Rep. Darrell Issa, a California Republican who chairs the House Committee on Oversight and Government Reform, describes himself as an "Internet defender."
When the technology community rallied together in opposition of the Stop Online Piracy Act (SOPA), Rep. Issa was at the front lines of Congress fighting to kill the bill. And as a former electronics company CEO, he's one of the few Congressman who seem to "get it" when it comes to technology (Fun fact: Rep. Issa lent his voice to the alarm system for the ultra-sleek Dodge Viper).
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Mashable spoke with Rep. Issa about his crusade against SOPA, his alternative plan for protecting intellectual property (the OPEN Act, hosted by the Madison Project) and what he sees on the horizon for technology and politics.
Good morning Chairman Issa, thank you for taking the time to speak with us. First question: What do you credit most with the defeat of SOPA?
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"Time. More than anything else, the time it took for Wikipedia to gets its board to agree to the blackout and the momentum built that led to 7,000 websites responding (to SOPA). The reason I gave you that answer is because we don't always have time. Time was the enemy of the people who tried to rush SOPA through the House.
"We started with four people who were adamantly against (SOPA). We lost every early vote, but we won time for the Internet (community) to react. In our business, sometimes we have to brag about our defeat. We lost every single vote in the markup, but we took days of their time -- and that became one of our tactics to help let people know just how radical this bill was."
Do you think the tech community can rally once again if it feels threatened by a new piece of legislation?
"It can, but you don't always get the time to figure out the impact of a bill. There are steps being taken by a number of technology companies to hire lobbyists and have more eyes and ears in D.C. to find out what's being earmarked into bills at the last minute when there really may only be a few hours' warning (before a technology bill is passed)."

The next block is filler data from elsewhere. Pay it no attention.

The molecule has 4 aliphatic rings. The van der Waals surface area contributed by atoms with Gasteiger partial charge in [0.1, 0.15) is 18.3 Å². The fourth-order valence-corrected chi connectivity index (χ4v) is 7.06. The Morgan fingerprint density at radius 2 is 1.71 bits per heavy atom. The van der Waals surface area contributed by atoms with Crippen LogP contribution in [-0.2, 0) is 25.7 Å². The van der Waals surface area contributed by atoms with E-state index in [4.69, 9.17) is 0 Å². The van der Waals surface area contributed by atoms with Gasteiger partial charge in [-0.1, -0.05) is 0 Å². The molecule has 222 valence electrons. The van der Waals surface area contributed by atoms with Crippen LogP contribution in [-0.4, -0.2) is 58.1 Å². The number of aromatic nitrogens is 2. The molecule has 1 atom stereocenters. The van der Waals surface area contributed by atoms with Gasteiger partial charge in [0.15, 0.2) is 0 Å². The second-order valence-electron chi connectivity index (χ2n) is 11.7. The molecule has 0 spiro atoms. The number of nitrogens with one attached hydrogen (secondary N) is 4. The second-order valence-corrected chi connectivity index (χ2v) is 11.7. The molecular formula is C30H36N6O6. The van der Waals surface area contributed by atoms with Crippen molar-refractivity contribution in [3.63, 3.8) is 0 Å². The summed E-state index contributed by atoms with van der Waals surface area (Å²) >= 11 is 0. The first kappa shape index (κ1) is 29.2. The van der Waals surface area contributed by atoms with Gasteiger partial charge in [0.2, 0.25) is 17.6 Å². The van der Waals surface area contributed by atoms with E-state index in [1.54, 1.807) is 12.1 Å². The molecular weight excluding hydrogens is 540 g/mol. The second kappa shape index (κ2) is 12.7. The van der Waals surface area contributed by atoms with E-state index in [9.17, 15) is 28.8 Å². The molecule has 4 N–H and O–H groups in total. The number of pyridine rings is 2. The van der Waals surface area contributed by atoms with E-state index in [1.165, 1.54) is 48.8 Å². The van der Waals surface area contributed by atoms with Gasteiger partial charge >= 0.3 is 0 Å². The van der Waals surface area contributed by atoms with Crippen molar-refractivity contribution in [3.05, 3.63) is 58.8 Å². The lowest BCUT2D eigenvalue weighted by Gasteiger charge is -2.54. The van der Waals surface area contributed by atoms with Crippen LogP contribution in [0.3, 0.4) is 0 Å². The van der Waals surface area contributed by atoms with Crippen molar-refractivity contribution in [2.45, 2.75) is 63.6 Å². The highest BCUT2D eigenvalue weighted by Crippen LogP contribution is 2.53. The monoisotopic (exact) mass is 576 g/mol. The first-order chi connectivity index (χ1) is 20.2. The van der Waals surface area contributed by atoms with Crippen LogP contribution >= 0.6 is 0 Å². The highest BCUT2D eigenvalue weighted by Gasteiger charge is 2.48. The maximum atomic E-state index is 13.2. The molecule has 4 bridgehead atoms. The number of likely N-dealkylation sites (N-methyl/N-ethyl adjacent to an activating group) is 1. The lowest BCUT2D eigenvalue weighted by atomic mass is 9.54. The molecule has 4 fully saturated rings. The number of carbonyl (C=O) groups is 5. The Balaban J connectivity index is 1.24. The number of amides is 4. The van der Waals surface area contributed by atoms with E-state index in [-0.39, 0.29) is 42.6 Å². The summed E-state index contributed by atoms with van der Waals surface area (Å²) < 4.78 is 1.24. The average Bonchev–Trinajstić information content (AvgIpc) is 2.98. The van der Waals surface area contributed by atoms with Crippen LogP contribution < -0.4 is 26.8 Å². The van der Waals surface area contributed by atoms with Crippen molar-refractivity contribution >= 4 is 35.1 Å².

Tell us about the OPEN Act, your alternative intellectual property bill.
"I think every country has a right to protect its internal intellectual property. If you go to Russia and you try to stop piracy of American movies, that's beyond the ability of U.S. law. If I hold a copyright in the U.S., I should have protections against internal piracy and external piracy. Our courts can already protect us against internal piracy.
"The only thing that needed to be addressed by SOPA is this: What if [people in another] country were pirating from the U.S.? The OPEN Act applies only to [people in other countries] that have been found to be violating U.S. copyright after a trial. Under [the OPEN Act], after that trial it would enable other means to be used but not the draconian means, like DNS blocking, that SOPA called for.
"Our view is that if you follow the money and prevent companies like Mastercard, Visa and PayPal from allowing the sales of pirated content, it doesn't close off the Internet but it does stop these foreign traffickers."
The debate around SOPA and other technology bills doesn't divide neatly along party lines. Do you think technology issues are, in a way, bipartisan?
"Intellectual property and how we deal with that is always bipartisan ... Sen. Wyden (D-Ore.) was particularly helpful in this entire debate, he brought his own version [of an intellectual property bill] to the Senate floor. [Rep. Jared] Polis [D-Colo.] was great to have as somebody else who knew the Internet and what it could do."
You put the draft version of the OPEN Act online for the public to read and comment upon. Do you think that kind of transparency is the future of politics and technology?
"I do believe it is the future. Congress has to be willing to fund it. The Madison project had to be done at an external site because that kind of interactive exchange isn't allowed under the House's firewall rule, so we went to an outside storage facility.
"We don't like to call the people who make the rules in the House and the Senate "Luddites," but they're pretty close. They're very ultra-conservative on what (new technologies) they're willing to adopt. Congress only went to Outlook Web a year ago -- and it was still only a belt-and-suspenders type of access ... our whole infrastructure is built around not getting hacked rather than getting access.
"The technology systems in the House are quite archaic, and if you're dealing with members that have been around for a long time, it's harder to adopt new platforms than if you're in the private sector and more comfortable with new platforms. A big part of the House's bandwidth is actually used for an off-site redundancy, which duplicates every one of our sites for Outlook and all of our servers. We use so much bandwidth for that, I'm still fighting to get (Voice over IP) telephones installed in the House."
Chairman Issa, thank you again for taking the time out of your schedule to speak with Mashable today.
"Thank you. My message to the 7,000 websites that blacked out last January and other members of the tech community: How would you react if you only had 24 hours to react to a bill? There's no system that would guarantee they would know and react in that short a period."
This story originally published on Mashable here.